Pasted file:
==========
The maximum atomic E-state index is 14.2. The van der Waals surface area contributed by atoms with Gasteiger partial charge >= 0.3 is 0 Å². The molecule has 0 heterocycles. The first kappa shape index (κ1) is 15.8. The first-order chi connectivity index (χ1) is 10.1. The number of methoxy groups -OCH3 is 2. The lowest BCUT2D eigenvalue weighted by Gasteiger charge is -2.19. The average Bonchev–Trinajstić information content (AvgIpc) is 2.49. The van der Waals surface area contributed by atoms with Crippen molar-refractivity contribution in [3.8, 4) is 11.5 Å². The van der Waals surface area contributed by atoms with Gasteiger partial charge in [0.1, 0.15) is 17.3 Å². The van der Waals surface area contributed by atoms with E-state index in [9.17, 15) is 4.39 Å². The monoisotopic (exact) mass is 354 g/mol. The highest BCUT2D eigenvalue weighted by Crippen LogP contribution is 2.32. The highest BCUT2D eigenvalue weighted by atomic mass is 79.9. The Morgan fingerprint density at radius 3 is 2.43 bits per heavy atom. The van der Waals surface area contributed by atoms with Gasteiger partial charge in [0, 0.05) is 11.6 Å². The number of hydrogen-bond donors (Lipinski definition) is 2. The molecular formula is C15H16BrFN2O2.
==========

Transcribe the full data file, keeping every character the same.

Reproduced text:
The maximum atomic E-state index is 14.2. The van der Waals surface area contributed by atoms with Gasteiger partial charge >= 0.3 is 0 Å². The molecule has 0 heterocycles. The first kappa shape index (κ1) is 15.8. The first-order chi connectivity index (χ1) is 10.1. The number of methoxy groups -OCH3 is 2. The lowest BCUT2D eigenvalue weighted by Gasteiger charge is -2.19. The average Bonchev–Trinajstić information content (AvgIpc) is 2.49. The van der Waals surface area contributed by atoms with Crippen molar-refractivity contribution in [3.8, 4) is 11.5 Å². The van der Waals surface area contributed by atoms with Gasteiger partial charge in [0.1, 0.15) is 17.3 Å². The van der Waals surface area contributed by atoms with E-state index in [9.17, 15) is 4.39 Å². The monoisotopic (exact) mass is 354 g/mol. The highest BCUT2D eigenvalue weighted by Crippen LogP contribution is 2.32. The highest BCUT2D eigenvalue weighted by atomic mass is 79.9. The Morgan fingerprint density at radius 3 is 2.43 bits per heavy atom. The van der Waals surface area contributed by atoms with Gasteiger partial charge in [0, 0.05) is 11.6 Å². The number of hydrogen-bond donors (Lipinski definition) is 2. The molecular formula is C15H16BrFN2O2.